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Q1. How much was available under the September -- at September 30, '19, how much is available under your revolver?

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Nassef Onssy Naguib Sawiris, OCI N.V. - CEO & Executive Director [7]

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Right now considering also some of the other initiatives, I think we are -- we have only $150 million drawdown out of over $1 billion. So you can say that we have an undrawn -- close to $800 million of undrawn under the revolver.

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Roger Neil Spitz, BofA Merrill Lynch, Research Division - Director and High Yield Research Analyst [8]

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Okay. And last is what was the Q3 impact -- EBITDA impact of all the outages and turnarounds?

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Nassef Onssy Naguib Sawiris, OCI N.V. - CEO & Executive Director [9]

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It's tough to quantify, given the pricing that's tough. But you can fairly assume that between the turnarounds and the hedge on the gas, we're close to $100 million would be a rough number.

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Operator [10]

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And our next question comes from the line of Lisa De Neve from Morgan Stanley.

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Lisa Hortense Maria De Neve, Morgan Stanley, Research Division - Equity Analyst [11]

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A couple of questions from my side. So first on the hedges, you had a $28 million realized loss on European gas hedges in the quarter. And I'm just wondering if you could provide a little bit more detail if you have any additional outstanding hedges. And also how you opportunistically sort of broadly take actually positions in gas contracts going forward across the U.S. and in Europe? That's my first question. And then second question is related to working capital. Over the last 2 years, you actually had quite some nice working capital inflows in the fourth quarter. And I'm just trying to understand what the moving parts will be this fourth quarter? And if you can provide sort of any qualitative guidance around that? And then lastly, on the back of your new bonds, you have a number of covenants, and I know you've met all your covenants as per third quarter end. And I'm just wondering if you could highlight a little bit of whether there would be any risk to your covenants for the full year? Or what -- how you would easily meet them?

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Nassef Onssy Naguib Sawiris, OCI N.V. - CEO & Executive Director [12]

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So I'll start by the last question. So there are no risks for the covenants. We can confirm that. And then back to the hedging strategy. So we thought that when -- gas prices in Europe, for the first time, started to be under $5, and in that range that this was a feasible time to lock in that price. What we didn't figure out is a bit of weather impact and the quick ramp-up of U.S. LNG exports that happened as a result of some of the additional LNG capacity coming on stream without take-or-pay commitments because some of them -- those commitments kick off later. And the result is in a flood of the gas market in Europe. And so that hedge did not play out very well. Going forward, we have limited hedges. Going forward, I would say, less than 10% of our 2020 needs are hedged, and some of them are in a collar form that is actually -- has little impact on the actual realized price.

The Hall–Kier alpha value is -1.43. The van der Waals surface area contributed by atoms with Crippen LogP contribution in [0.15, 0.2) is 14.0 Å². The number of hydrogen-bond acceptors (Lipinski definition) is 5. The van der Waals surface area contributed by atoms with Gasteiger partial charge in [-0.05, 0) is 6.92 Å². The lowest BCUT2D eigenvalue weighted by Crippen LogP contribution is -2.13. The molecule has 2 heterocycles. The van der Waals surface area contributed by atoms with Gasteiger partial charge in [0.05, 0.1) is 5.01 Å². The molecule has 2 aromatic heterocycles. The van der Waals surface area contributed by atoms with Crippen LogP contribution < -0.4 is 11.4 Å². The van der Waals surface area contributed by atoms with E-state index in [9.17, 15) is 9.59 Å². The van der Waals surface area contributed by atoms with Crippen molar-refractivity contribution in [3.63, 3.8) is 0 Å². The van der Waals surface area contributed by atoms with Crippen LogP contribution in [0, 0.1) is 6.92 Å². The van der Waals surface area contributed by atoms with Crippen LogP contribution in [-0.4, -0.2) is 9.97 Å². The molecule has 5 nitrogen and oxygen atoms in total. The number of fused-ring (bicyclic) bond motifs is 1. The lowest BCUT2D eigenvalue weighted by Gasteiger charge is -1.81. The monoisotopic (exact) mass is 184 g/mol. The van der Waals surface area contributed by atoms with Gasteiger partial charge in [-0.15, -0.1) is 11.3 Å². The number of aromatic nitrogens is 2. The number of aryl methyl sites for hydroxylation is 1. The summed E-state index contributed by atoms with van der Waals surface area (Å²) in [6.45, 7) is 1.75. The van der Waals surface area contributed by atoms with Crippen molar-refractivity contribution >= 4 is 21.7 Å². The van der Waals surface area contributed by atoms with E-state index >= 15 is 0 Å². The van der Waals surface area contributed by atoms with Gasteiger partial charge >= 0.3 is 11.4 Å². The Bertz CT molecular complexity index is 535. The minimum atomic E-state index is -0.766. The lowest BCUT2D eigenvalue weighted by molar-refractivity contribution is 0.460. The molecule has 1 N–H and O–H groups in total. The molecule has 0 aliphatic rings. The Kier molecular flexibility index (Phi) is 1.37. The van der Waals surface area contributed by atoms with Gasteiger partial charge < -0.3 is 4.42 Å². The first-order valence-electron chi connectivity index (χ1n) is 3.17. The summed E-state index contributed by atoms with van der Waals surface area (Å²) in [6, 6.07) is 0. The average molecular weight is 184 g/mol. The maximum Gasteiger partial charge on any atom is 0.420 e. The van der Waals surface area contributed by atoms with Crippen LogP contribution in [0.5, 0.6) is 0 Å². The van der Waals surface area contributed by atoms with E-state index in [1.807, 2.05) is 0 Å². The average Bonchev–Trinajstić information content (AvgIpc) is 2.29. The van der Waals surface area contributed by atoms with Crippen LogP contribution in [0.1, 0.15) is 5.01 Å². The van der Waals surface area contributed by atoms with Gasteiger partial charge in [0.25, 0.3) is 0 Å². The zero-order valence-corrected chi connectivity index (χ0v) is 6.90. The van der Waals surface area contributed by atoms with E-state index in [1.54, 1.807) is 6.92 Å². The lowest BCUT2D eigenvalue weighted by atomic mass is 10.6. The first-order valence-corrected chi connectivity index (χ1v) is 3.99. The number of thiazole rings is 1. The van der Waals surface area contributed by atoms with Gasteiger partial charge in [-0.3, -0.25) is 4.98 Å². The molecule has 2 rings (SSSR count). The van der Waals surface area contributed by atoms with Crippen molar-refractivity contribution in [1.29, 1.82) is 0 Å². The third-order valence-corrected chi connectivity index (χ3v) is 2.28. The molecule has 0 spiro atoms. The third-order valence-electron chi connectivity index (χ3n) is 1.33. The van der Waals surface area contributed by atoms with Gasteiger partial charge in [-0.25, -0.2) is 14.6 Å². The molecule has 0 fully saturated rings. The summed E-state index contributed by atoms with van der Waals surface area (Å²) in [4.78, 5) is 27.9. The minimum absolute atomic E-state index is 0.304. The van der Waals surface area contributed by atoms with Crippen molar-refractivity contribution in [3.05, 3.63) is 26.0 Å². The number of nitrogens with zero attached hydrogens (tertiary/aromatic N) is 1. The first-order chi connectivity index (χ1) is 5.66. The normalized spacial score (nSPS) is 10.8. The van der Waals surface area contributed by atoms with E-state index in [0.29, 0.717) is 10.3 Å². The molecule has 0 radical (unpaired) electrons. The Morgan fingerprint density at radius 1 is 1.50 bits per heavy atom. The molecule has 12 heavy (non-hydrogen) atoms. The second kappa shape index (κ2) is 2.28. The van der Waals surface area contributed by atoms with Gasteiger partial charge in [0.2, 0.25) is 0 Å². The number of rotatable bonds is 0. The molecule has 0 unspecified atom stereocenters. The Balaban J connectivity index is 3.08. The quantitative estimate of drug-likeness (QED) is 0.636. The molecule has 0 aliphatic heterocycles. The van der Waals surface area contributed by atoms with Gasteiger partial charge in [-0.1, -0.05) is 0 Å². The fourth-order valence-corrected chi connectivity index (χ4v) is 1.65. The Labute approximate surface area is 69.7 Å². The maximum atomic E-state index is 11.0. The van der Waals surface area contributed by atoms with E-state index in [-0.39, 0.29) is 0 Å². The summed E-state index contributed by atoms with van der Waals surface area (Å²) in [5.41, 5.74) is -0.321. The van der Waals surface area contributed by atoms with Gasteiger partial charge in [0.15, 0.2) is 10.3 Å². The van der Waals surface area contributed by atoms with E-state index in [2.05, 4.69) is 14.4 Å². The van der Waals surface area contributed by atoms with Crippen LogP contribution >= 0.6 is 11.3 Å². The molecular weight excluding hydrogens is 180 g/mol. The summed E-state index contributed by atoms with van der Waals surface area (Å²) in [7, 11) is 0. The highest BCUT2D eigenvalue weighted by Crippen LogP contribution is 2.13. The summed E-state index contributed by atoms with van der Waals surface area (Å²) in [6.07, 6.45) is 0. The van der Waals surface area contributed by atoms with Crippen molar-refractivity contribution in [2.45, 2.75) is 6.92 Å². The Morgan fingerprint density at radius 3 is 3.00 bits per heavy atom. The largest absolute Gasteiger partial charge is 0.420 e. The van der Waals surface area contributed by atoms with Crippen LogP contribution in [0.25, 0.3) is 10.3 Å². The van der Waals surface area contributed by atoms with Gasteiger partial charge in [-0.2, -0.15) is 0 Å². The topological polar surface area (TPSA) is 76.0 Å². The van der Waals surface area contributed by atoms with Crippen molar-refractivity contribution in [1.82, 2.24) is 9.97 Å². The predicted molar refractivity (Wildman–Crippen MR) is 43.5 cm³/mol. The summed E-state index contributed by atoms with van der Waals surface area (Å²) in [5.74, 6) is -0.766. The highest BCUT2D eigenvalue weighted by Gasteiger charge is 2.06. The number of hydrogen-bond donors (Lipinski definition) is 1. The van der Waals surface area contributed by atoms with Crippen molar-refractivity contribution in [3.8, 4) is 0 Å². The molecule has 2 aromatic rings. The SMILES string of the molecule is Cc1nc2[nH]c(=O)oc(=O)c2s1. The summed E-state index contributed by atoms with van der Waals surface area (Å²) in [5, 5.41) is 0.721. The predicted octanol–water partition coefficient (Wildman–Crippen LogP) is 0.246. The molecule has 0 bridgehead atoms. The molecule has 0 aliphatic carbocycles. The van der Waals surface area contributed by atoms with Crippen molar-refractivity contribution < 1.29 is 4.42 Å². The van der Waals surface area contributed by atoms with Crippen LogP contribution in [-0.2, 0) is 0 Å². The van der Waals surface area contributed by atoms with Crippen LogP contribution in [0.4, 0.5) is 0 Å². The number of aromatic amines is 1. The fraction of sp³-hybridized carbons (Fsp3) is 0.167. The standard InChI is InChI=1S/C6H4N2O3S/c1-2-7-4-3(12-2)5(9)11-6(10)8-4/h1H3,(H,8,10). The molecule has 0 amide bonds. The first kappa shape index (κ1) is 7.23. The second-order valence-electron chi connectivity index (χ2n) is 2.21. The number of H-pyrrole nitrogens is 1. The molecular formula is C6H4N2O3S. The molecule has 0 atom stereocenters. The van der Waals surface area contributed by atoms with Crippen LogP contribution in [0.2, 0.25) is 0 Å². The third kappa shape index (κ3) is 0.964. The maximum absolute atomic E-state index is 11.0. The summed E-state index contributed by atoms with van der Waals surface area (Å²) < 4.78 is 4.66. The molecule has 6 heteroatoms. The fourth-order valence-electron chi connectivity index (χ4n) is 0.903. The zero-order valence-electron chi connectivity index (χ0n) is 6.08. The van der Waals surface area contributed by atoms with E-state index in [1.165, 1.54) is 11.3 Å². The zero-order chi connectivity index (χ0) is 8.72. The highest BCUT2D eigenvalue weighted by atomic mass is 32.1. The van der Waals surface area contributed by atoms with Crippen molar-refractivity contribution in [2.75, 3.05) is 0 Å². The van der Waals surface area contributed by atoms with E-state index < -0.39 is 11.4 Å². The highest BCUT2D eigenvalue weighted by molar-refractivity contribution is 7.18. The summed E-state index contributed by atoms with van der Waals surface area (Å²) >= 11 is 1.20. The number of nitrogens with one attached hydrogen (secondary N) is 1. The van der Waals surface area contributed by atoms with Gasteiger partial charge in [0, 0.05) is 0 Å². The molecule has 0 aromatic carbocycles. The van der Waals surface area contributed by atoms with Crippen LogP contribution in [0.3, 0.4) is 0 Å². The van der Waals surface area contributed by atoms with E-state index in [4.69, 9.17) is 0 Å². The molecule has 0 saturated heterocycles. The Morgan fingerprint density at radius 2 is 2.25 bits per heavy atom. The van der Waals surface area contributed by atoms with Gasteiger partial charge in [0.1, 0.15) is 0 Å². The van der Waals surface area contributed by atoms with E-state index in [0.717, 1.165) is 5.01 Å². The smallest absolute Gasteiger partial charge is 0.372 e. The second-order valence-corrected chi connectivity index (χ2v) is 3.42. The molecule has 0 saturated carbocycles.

Your third question was on the working capital. It has to do with seasonality. We typically see a faster buying towards November and December, and that usually helps contribute to better working capital by year-end. So that's a pattern on the season. You're seeing with the India and Ethiopia tender coming in that we have a very solid backlog. So working capital is -- should be under control.

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Operator [13]

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And our next question comes from the line of Senan Kiran from Muzinich

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Senan Kiran, Muzinich & Co., Inc. - Credit Research Analyst [14]

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So just to confirm the impact -- EBITDA impact from Q3 was around $100 million. Is that right?

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Nassef Onssy Naguib Sawiris, OCI N.V. - CEO & Executive Director [15]

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Yes.

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Senan Kiran, Muzinich & Co., Inc. - Credit Research Analyst [16]

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Is there any expected? Because I know...

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Nassef Onssy Naguib Sawiris, OCI N.V. - CEO & Executive Director [17]

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I would say a bit more because some of it, the insurance. So if you add, the Natgasoline impact, it will be a bit more than that. But again, those $30 million will come into Q4. So the one-off, yes. It will be close to maybe like $130 million.